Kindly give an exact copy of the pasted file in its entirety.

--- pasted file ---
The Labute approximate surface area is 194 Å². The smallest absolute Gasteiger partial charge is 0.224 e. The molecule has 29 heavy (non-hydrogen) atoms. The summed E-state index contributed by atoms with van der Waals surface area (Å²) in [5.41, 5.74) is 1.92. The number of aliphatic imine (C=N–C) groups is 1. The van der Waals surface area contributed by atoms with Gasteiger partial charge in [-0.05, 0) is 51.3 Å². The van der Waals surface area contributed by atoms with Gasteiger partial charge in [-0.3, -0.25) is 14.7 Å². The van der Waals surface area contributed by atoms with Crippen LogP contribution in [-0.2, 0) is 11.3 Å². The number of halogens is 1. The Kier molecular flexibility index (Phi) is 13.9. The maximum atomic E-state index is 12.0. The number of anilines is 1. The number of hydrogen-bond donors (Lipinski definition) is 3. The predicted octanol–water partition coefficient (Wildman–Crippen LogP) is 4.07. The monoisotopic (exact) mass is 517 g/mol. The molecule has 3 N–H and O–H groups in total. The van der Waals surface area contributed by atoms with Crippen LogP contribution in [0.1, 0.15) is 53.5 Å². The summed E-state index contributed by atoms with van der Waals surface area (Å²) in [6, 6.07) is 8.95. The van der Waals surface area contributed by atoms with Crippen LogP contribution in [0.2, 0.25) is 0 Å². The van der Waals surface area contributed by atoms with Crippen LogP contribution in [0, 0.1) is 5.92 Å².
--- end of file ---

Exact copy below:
The Labute approximate surface area is 194 Å². The smallest absolute Gasteiger partial charge is 0.224 e. The molecule has 29 heavy (non-hydrogen) atoms. The summed E-state index contributed by atoms with van der Waals surface area (Å²) in [5.41, 5.74) is 1.92. The number of aliphatic imine (C=N–C) groups is 1. The van der Waals surface area contributed by atoms with Gasteiger partial charge in [-0.05, 0) is 51.3 Å². The van der Waals surface area contributed by atoms with Gasteiger partial charge in [-0.3, -0.25) is 14.7 Å². The van der Waals surface area contributed by atoms with Crippen LogP contribution in [-0.2, 0) is 11.3 Å². The number of halogens is 1. The Kier molecular flexibility index (Phi) is 13.9. The maximum atomic E-state index is 12.0. The number of anilines is 1. The number of hydrogen-bond donors (Lipinski definition) is 3. The predicted octanol–water partition coefficient (Wildman–Crippen LogP) is 4.07. The monoisotopic (exact) mass is 517 g/mol. The molecule has 3 N–H and O–H groups in total. The van der Waals surface area contributed by atoms with Crippen LogP contribution in [0.1, 0.15) is 53.5 Å². The summed E-state index contributed by atoms with van der Waals surface area (Å²) in [6, 6.07) is 8.95. The van der Waals surface area contributed by atoms with Crippen LogP contribution in [0.2, 0.25) is 0 Å². The van der Waals surface area contributed by atoms with Crippen LogP contribution in [0, 0.1) is 5.92 Å².